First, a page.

What is the big a-ha moment with your end users when you first demo your mHealth application for them?
Hermes SmartGuide Dictation is a voice-powered, digital assistant and dictation system that helps physicians get exactly what they need from Electronic Medical Records (EMRs) and medical knowledge sources. It enables physicians to create comprehensive, thoughtful clinical notes without the use of rigid templates.
Just as physician starts dictating the first sentence of a complex medical problem and then struggles to remember the key points that need to be addressed, they automatically appear in front of their eyes. Hermes recognizes what is being said in the dictation and automatically pulls information relevant to the dictation content. This can include a link to a recent clinical journal article or even the patient’s test results so this information can readily be integrated into the clinical note.
What are the top three features you view as most important when designing and building a mHealth app for physicians and/or patients?
- The app needs to fit smoothly into the physician’s workflow, not the other way around.
- The app needs to assist the physician in completing the main task, as well as other related tasks, without having to jump around to other pages or applications.
- The app needs to be reliable and ready to use in an instant.
What challenges or needs did you see and/or experience in the industry that drove you to build this application?
EMRs, in their effort to capture more granular data, end up forcing a doctor to “pigeon -hole” their patients into a specific template or series of check boxes. This doesn’t fit into the physician’s workflow and makes clinical documentation look machine-generated. Moreover, the Centers for Medicare and Medicaid Services (CMS) already stated that providers who use template-based documentation may be subject to greater scrutiny. However, creating comprehensive documentation without templates is challenging and time-intensive. It’s difficult to remember all the key points needed to satisfy specific medical, legal and coding standards for the vast number of medical problems a doctor sees in a given day.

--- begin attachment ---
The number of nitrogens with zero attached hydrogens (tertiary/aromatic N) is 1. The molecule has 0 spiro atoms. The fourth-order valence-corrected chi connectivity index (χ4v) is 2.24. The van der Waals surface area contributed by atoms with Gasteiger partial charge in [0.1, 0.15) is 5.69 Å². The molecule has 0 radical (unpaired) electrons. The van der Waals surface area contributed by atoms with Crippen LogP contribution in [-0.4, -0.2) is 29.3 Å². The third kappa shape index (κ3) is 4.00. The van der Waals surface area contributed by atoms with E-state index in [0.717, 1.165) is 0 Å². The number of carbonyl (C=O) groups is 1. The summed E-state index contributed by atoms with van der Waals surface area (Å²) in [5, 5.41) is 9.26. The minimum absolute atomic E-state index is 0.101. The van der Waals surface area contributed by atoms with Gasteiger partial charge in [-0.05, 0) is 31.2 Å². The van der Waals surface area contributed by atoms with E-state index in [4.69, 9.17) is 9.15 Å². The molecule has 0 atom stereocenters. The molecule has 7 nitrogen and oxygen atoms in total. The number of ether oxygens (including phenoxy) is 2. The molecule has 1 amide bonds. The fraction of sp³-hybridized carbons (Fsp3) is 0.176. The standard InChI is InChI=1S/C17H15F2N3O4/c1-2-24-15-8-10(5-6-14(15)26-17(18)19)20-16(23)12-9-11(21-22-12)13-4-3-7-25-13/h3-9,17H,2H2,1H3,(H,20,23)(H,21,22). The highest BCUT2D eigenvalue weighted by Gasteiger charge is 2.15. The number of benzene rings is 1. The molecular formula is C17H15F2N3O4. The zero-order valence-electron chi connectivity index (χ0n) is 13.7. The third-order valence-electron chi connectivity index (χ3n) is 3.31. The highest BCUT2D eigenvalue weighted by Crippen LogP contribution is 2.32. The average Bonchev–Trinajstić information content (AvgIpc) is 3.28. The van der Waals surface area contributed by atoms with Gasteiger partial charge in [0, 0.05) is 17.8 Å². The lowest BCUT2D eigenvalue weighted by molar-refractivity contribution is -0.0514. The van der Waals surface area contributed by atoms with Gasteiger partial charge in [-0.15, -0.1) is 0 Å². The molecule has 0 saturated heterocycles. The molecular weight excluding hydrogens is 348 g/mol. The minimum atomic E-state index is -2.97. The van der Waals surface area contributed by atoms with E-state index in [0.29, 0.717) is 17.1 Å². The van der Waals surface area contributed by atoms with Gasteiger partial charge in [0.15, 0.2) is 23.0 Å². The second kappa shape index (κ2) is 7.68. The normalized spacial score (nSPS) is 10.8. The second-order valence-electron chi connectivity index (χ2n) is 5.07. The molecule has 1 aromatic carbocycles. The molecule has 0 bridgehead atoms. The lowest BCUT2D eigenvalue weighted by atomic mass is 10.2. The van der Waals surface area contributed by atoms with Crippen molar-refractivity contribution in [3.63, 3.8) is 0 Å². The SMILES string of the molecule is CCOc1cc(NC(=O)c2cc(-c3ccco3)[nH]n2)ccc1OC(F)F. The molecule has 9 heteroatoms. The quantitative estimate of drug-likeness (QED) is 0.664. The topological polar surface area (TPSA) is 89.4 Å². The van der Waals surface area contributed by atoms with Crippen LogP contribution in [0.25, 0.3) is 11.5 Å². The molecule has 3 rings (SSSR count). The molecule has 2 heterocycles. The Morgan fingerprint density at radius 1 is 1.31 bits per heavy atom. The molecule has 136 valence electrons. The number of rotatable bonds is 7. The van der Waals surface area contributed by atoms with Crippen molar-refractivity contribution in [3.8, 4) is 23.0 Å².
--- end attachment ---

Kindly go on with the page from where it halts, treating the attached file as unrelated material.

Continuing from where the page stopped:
Also, physicians are constantly exposed to new medical knowledge through journals and Continuing Medical Education (CME) programs but when they see a patient, that knowledge is not easily accessible. To overcome this limitation, doctors carry “cheat sheets” or small notebooks containing pre-printed or handwritten notes on how to manage and document different medical conditions that they may encounter in practice.
Hermes helps address these hurdles by allowing the physician to dictate the clinical encounter using natural speech, rather than a rigid template. Hermes, however, goes beyond just a dictation system. It listens to what the user is dictating and based on the spoken content and context of the dictation, it unobtrusively presents to the physician an outline containing key points that may need to be addressed. In addition, a link or an excerpt from a pertinent knowledge source can be shown to the user.
Let’s take a simple example to illustrate this capability. Suppose a physician is dictating that a patient has a swollen leg. Hermes recognizes this and displays text suggesting that a leg DVT (blood clot) may need to be considered in the differential diagnosis. In addition, Hermes can show a standardized clinical prediction tool, such as the Wells’ criteria for diagnosing a DVT. This way, the user has the option of including this information in the clinical documentation.
What are the top features/benefits of your App?
Hermes SmartGuide Dictation is a patent-pending, digital assistant that integrates Nuance’s cloud-based speech recognition to streamline clinical documentation. Hermes can be integrated into any EMR or be used as a stand-alone app. The app allows a physician to easily dictate a clinical narrative, while providing user-specific, intelligent guidance based on the content as it is being spoken.
In one sentence, tell us what you think the future of mobile health will look like.
Mobile health will not be about one device or one app. It will be about the seamless integration of multiple devices – desktops, smartphones, tablets and novel devices like Google Glass – that will deliver anywhere, anytime access.